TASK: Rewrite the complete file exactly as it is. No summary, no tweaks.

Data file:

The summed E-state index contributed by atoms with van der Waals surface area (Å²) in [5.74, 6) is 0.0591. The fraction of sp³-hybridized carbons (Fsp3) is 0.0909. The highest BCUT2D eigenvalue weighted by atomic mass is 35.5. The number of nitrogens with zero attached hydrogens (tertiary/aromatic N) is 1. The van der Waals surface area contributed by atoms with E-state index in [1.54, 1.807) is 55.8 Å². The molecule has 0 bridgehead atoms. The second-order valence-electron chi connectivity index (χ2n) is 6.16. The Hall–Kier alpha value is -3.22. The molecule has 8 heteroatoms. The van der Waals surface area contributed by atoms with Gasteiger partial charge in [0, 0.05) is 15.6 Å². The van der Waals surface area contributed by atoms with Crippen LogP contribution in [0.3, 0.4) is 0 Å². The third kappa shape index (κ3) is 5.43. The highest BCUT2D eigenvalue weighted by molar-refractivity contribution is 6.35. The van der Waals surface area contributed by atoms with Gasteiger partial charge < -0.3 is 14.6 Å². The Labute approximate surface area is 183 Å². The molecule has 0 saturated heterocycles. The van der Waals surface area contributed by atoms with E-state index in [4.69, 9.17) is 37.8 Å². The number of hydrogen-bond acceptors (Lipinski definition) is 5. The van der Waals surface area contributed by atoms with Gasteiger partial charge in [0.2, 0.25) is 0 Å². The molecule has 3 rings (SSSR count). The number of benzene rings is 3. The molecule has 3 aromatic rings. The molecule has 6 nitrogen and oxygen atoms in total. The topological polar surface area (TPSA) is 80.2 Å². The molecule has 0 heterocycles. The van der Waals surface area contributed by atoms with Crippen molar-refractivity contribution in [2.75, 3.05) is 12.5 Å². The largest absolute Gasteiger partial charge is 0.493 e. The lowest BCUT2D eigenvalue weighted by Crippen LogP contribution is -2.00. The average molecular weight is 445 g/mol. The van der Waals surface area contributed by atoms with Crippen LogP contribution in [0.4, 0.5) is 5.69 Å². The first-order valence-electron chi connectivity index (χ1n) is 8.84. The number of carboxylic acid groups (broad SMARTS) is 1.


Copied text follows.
The summed E-state index contributed by atoms with van der Waals surface area (Å²) in [5.74, 6) is 0.0591. The fraction of sp³-hybridized carbons (Fsp3) is 0.0909. The highest BCUT2D eigenvalue weighted by atomic mass is 35.5. The number of nitrogens with zero attached hydrogens (tertiary/aromatic N) is 1. The van der Waals surface area contributed by atoms with E-state index in [1.54, 1.807) is 55.8 Å². The molecule has 0 bridgehead atoms. The second-order valence-electron chi connectivity index (χ2n) is 6.16. The Hall–Kier alpha value is -3.22. The molecule has 8 heteroatoms. The van der Waals surface area contributed by atoms with Gasteiger partial charge in [0, 0.05) is 15.6 Å². The van der Waals surface area contributed by atoms with Crippen LogP contribution in [0.3, 0.4) is 0 Å². The third kappa shape index (κ3) is 5.43. The highest BCUT2D eigenvalue weighted by molar-refractivity contribution is 6.35. The van der Waals surface area contributed by atoms with Gasteiger partial charge < -0.3 is 14.6 Å². The Labute approximate surface area is 183 Å². The molecule has 0 saturated heterocycles. The van der Waals surface area contributed by atoms with E-state index in [4.69, 9.17) is 37.8 Å². The number of hydrogen-bond acceptors (Lipinski definition) is 5. The van der Waals surface area contributed by atoms with Gasteiger partial charge in [0.2, 0.25) is 0 Å². The molecule has 3 rings (SSSR count). The number of benzene rings is 3. The molecule has 3 aromatic rings. The molecule has 6 nitrogen and oxygen atoms in total. The topological polar surface area (TPSA) is 80.2 Å². The molecule has 0 heterocycles. The van der Waals surface area contributed by atoms with Crippen molar-refractivity contribution in [2.75, 3.05) is 12.5 Å². The largest absolute Gasteiger partial charge is 0.493 e. The lowest BCUT2D eigenvalue weighted by Crippen LogP contribution is -2.00. The average molecular weight is 445 g/mol. The van der Waals surface area contributed by atoms with Crippen LogP contribution in [0.4, 0.5) is 5.69 Å². The first-order valence-electron chi connectivity index (χ1n) is 8.84. The number of carboxylic acid groups (broad SMARTS) is 1.